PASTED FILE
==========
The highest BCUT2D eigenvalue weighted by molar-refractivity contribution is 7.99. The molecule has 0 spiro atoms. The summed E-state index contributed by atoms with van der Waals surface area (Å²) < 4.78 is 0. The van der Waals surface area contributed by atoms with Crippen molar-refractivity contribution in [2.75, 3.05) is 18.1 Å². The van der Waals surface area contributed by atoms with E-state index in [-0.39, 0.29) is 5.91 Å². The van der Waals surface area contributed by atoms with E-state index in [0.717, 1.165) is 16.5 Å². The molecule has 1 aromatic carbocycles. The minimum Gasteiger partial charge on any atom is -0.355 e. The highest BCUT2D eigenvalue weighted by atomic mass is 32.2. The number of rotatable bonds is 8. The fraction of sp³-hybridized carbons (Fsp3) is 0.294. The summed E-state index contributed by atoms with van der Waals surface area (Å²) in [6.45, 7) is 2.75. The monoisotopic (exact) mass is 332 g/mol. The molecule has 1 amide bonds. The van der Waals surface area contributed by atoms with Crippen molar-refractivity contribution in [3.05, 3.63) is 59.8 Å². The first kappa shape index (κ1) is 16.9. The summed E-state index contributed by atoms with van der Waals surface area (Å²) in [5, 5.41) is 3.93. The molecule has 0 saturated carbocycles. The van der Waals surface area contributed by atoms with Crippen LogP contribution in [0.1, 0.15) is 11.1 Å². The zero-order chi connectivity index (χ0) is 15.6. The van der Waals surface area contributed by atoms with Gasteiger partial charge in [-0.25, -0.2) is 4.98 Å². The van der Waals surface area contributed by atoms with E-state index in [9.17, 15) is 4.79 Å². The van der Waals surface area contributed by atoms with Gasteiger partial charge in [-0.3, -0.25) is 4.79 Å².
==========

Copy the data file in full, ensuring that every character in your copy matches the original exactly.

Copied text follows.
The highest BCUT2D eigenvalue weighted by molar-refractivity contribution is 7.99. The molecule has 0 spiro atoms. The summed E-state index contributed by atoms with van der Waals surface area (Å²) < 4.78 is 0. The van der Waals surface area contributed by atoms with Crippen molar-refractivity contribution in [2.75, 3.05) is 18.1 Å². The van der Waals surface area contributed by atoms with E-state index in [-0.39, 0.29) is 5.91 Å². The van der Waals surface area contributed by atoms with E-state index in [0.717, 1.165) is 16.5 Å². The molecule has 1 aromatic carbocycles. The minimum Gasteiger partial charge on any atom is -0.355 e. The highest BCUT2D eigenvalue weighted by atomic mass is 32.2. The number of rotatable bonds is 8. The fraction of sp³-hybridized carbons (Fsp3) is 0.294. The summed E-state index contributed by atoms with van der Waals surface area (Å²) in [6.45, 7) is 2.75. The monoisotopic (exact) mass is 332 g/mol. The molecule has 1 amide bonds. The van der Waals surface area contributed by atoms with Crippen molar-refractivity contribution in [3.05, 3.63) is 59.8 Å². The first kappa shape index (κ1) is 16.9. The summed E-state index contributed by atoms with van der Waals surface area (Å²) in [5, 5.41) is 3.93. The molecule has 0 saturated carbocycles. The van der Waals surface area contributed by atoms with Crippen LogP contribution in [0.1, 0.15) is 11.1 Å². The zero-order chi connectivity index (χ0) is 15.6. The van der Waals surface area contributed by atoms with Gasteiger partial charge in [-0.25, -0.2) is 4.98 Å². The van der Waals surface area contributed by atoms with E-state index in [9.17, 15) is 4.79 Å². The van der Waals surface area contributed by atoms with Gasteiger partial charge in [-0.3, -0.25) is 4.79 Å².